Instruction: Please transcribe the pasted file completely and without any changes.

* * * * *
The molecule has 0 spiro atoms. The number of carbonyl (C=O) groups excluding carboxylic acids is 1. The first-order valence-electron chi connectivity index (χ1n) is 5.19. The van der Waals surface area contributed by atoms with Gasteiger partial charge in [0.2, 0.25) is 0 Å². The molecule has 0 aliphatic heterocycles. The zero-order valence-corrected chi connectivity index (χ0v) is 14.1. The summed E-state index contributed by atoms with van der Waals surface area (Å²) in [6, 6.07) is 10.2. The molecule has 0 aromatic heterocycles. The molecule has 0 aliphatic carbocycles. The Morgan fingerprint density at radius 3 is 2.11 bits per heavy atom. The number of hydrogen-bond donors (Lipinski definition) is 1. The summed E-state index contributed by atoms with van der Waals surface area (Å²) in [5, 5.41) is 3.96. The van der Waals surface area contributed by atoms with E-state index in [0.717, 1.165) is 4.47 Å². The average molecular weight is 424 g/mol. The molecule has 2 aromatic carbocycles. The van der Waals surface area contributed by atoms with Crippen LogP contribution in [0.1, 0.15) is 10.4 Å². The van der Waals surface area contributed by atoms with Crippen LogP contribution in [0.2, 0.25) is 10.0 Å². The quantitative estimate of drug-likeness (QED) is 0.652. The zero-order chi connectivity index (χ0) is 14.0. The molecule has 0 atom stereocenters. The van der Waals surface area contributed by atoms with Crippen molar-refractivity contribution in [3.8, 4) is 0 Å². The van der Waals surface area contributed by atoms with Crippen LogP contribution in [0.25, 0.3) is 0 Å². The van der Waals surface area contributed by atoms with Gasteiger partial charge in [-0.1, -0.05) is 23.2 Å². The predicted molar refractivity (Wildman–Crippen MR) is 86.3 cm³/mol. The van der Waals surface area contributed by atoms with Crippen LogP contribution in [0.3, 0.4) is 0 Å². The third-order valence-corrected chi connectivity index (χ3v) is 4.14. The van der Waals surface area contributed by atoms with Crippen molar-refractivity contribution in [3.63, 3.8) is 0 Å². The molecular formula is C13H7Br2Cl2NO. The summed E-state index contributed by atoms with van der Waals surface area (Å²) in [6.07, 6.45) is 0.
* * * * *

The molecule has 0 spiro atoms. The number of carbonyl (C=O) groups excluding carboxylic acids is 1. The first-order valence-electron chi connectivity index (χ1n) is 5.19. The van der Waals surface area contributed by atoms with Gasteiger partial charge in [0.2, 0.25) is 0 Å². The molecule has 0 aliphatic heterocycles. The zero-order valence-corrected chi connectivity index (χ0v) is 14.1. The summed E-state index contributed by atoms with van der Waals surface area (Å²) in [6, 6.07) is 10.2. The molecule has 0 aromatic heterocycles. The molecule has 0 aliphatic carbocycles. The Morgan fingerprint density at radius 3 is 2.11 bits per heavy atom. The number of hydrogen-bond donors (Lipinski definition) is 1. The summed E-state index contributed by atoms with van der Waals surface area (Å²) in [5, 5.41) is 3.96. The van der Waals surface area contributed by atoms with E-state index in [0.717, 1.165) is 4.47 Å². The average molecular weight is 424 g/mol. The molecule has 2 aromatic carbocycles. The van der Waals surface area contributed by atoms with Crippen LogP contribution in [0.1, 0.15) is 10.4 Å². The van der Waals surface area contributed by atoms with Crippen LogP contribution in [0.2, 0.25) is 10.0 Å². The quantitative estimate of drug-likeness (QED) is 0.652. The zero-order chi connectivity index (χ0) is 14.0. The molecule has 0 atom stereocenters. The van der Waals surface area contributed by atoms with Crippen molar-refractivity contribution in [3.8, 4) is 0 Å². The van der Waals surface area contributed by atoms with Crippen LogP contribution in [0.25, 0.3) is 0 Å². The van der Waals surface area contributed by atoms with Gasteiger partial charge in [-0.1, -0.05) is 23.2 Å². The predicted molar refractivity (Wildman–Crippen MR) is 86.3 cm³/mol. The van der Waals surface area contributed by atoms with Crippen LogP contribution in [0.3, 0.4) is 0 Å². The third-order valence-corrected chi connectivity index (χ3v) is 4.14. The van der Waals surface area contributed by atoms with Crippen molar-refractivity contribution in [3.63, 3.8) is 0 Å². The molecular formula is C13H7Br2Cl2NO. The summed E-state index contributed by atoms with van der Waals surface area (Å²) in [6.07, 6.45) is 0.